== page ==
Founded by two Germans, Florian Kallus and Sebastian Schneider, Kaschkasch design studio is this year celebrating its 10th anniversary. Working primarily in furniture and lighting design, their design aesthetic can be described as a mix of function and emotion, offering clean and simple shapes with highly considered details. Kaschkasch approaches design as a helpful and practical component of life that conveys character and attitudes through the expressiveness of restraint. Basing themselves on this approach to design, we see a distinctive, characterful, and minimalist design language that is inherently present throughout the duo’s work. From their Cologne studio, we spoke to Florian and Sebastian about their creative process, 3D printing, and what it means to be a designer.
When designing, you often intentionally limit yourself, because in the process, you usually already have some possibilities in mind that sometimes don’t allow you to make completely free decisions.
Firstly, congratulations on your 10 year anniversary. You have built a remarkable portfolio of products during that time, a number of which we have proudly showcased, such as the ingenious Bolita lamp. What are the most significant things you have learned since you began in 2011? And what would you like the next 10 years to hold for your studio?
Florian: Thank you – 10 years is a long time, over a quarter of my life. In late summer of 2011 we started Kaschkasch. The same year we realised the first projects ever together under the roof of Kaschkasch, which was part of our thesis at university.
Looking back to 2011/12 we were unbelievably naive, which was actually very lucky. What I have learned from the early years is that being naive and having a goal can release tremendous power. Today, when I think about those early years I ask myself how we managed to motivate ourselves again and again every single day.
Regarding the future, to be honest we have just asked ourselves what we wish for the next 10 years. Over the last 3–4 years we have realised that the more we are involved in the projects the better they get—we are always very eager for a lively exchange and I strongly believe that we can learn from our partners and our partner can learn from us. We are very interested in being involved in the whole process from design conceptualisation, through the development process, and at the end photography, rendering, animation video and so forth—what you’d call art direction. Besides being more involved in all these things we are interested in exploring design for chairs and outdoor furniture in the near future.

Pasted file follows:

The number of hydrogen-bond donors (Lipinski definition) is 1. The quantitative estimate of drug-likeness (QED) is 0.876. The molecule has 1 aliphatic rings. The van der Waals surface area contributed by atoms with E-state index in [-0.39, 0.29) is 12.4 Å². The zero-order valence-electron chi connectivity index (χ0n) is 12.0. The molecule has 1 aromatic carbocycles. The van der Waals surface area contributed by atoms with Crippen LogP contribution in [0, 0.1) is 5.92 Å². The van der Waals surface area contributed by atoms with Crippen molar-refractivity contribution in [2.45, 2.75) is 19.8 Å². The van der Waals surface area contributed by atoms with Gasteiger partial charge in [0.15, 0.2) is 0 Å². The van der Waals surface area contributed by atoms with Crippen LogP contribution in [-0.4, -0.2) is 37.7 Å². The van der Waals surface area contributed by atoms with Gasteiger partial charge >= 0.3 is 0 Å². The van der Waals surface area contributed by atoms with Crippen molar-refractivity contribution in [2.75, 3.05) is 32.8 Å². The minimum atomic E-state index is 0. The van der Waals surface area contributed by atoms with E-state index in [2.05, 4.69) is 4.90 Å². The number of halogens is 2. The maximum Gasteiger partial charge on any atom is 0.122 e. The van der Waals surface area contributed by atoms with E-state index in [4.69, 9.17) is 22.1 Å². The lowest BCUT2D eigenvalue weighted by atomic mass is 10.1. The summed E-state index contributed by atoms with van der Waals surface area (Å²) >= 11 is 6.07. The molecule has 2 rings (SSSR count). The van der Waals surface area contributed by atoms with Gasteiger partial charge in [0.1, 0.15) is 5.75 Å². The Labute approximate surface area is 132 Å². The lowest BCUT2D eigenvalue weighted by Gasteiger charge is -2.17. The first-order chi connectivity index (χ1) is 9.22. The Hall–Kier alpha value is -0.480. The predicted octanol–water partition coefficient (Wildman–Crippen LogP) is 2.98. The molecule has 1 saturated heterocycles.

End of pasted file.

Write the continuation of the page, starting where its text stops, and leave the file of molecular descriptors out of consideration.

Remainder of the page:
Sebastian: Cooperation! One of the most important things was to learn how to work together most effectively and harmoniously. Establishing who has what issues in the first place? Who has what strengths? Of course, we had to find each other first.
For the next 10 years, I hope to discover new and exciting projects and areas that we haven’t worked on before. And, of course, that we don’t get tired of confronting each other as a team so that we can continue to work together so successfully and in such a focused way.
What do you each bring to the creative process?
Florian: We both are involved in the creative process and we both come up with initial ideas—as a duo for us discussion is key. We usually talk a lot during the process and question ourselves again and again, which can also be quite exhausting (smiles). During the process we work with sketches, words, renderings, 1:10 and 1:1 models, and 3D prints. For me, design is teamwork.
Sebastian: Florian has a very good imagination. He doesn’t need to put things on paper to visualise them. I, on the other hand, always have to sort my thoughts on paper or somehow make them tangible. I would say we both have a very good feel for materials and a good understanding of construction. I work more on the construction of the products and Florian is more involved in the final presentation.
Tell us a bit about life in Cologne. A place I have visited briefly myself. How have you been influenced by this city? Does it impact your creativity?
Florian: I feel comfortable here. People are open, uncomplicated, and above all, tolerant.